Please support your community library – it’s completely free.

Garage sale

Garage Sale – This coming Saturday 15 June 2013 from 10 till midday or thereabouts, at Balnakeil, Claxton. I’m helping a friend clear her husband’s garage of miscellaneous tools, various door locks (with keys), brass wall sockets and light switches, plus other bits & bobs! Also some garden equipment.
Contact Fiona on 468001 if you have any requests or queries.

Dog Fouling

Dog mess is an unpleasant aspect of dog ownership but it is every owner’s duty to clean up after their dog.

Unfortunately, there is an increase in dog mess being left in Claxton & Sand Hutton and whilst many dog owners do always clear up after their dog, some are clearly not doing so. The Parish Council therefore ask that all dog owners please ensure they clear up after their pets and either use the dog waste bins provided in Claxton or take it home and dispose of it in domestic bins.

It is an offence to leave your dog’s mess behind. If you are caught not clearing up after your dog, you could be prosecuted and fined up to £1000.

Please help to keep our community clean and pleasant for all.

Caroline’s Garden Diaries 9.6.13: Hawks or Doves?

Years ago, I read that another name for Columbines was “Doves in a Basket” because the flower looks like a group of doves – penny-dropping moment, realizing that Columbine came from Latin for dove, columba; that its botanical name, Aquilegia, comes from Latin for eagle, aquila, and that all these names were saying the same thing, these flowers look remarkably like birds. They really do! Can never see them now without seeing fluttering wings, and gentle necks; some people see more eagle than dove (all right, not hawks), and one I know sees vultures. This revelation also taught me that flower names often tell you something.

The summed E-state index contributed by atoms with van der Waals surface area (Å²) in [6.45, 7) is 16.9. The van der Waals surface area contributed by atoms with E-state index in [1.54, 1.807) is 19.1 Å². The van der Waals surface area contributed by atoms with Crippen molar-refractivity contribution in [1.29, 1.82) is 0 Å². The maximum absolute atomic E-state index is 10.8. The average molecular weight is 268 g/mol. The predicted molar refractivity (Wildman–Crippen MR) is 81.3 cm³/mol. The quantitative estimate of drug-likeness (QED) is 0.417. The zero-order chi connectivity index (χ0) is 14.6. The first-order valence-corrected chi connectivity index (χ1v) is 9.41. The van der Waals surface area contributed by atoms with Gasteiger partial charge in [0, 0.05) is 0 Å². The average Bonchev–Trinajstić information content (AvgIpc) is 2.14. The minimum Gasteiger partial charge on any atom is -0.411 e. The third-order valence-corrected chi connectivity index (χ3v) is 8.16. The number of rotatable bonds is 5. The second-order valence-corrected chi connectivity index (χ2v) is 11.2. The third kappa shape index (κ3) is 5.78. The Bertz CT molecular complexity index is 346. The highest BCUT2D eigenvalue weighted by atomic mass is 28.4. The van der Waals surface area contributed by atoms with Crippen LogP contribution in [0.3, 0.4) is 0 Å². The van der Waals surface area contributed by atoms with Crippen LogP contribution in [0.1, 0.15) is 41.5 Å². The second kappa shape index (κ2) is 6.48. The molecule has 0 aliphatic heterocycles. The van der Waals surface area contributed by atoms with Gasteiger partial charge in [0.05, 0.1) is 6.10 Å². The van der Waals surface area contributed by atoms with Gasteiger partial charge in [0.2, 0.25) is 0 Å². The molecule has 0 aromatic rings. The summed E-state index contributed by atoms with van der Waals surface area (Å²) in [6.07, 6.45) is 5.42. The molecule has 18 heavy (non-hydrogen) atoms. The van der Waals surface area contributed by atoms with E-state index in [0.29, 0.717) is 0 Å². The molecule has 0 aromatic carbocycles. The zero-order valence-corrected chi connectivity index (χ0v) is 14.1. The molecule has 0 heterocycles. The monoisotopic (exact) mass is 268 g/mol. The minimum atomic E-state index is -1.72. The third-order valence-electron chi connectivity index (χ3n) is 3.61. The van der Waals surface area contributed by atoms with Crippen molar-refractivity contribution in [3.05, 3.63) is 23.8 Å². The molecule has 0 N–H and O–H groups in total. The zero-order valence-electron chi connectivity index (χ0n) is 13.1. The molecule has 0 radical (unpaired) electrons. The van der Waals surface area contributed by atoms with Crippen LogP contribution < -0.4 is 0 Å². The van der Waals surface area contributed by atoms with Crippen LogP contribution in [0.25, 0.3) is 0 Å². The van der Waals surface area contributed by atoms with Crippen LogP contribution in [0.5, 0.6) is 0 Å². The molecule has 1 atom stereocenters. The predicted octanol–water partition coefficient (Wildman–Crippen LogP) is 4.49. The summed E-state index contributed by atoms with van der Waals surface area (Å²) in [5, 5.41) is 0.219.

Another name for Aquilegias is Granny’s Bonnet, which I think refers to a form in which, so to speak, the birds’ heads are tucked under their wings, unless Granny has a bunch of vultures on her head. I’ve also got a delightful form, looking like a little girl’s ballet dress, pale pink frills under purple skirt.

All these have come over several years letting only the best-looking columbines seed themselves (and chopping off heads of those I don’t like…). When we first came here, there were only rather washed-out pink ones in the garden and I missed all the whites, blues, purples, deep-pinks doves and bonnets that I’d had in our old garden. Luckily, I brought about ten seedlings with me that must have brought their blue genes with them; they’ve intermingled and produced some real beauties.

For more of Caroline’s Garden Diaries Click Here :

Caroline’s Garden Diaries 6.6.13: Yellow Roses of Sand Hutton

June morning, and Frühlingsgold is out, what bliss! Described in my dictionary of roses as “one of the finest shrubs which can be grown in any garden of sufficient size to contain it and show off its beauty” – think this means “don’t prune too much and let it do its thing”, because it does have long arching branches and when festooned with its large creamy-yellow flowers, is, as dictionary says, “a wonderful sight”. The first time it flowered, I found myself saying rapturously to it ”oh, I do love you!” and then hoping nobody had heard me.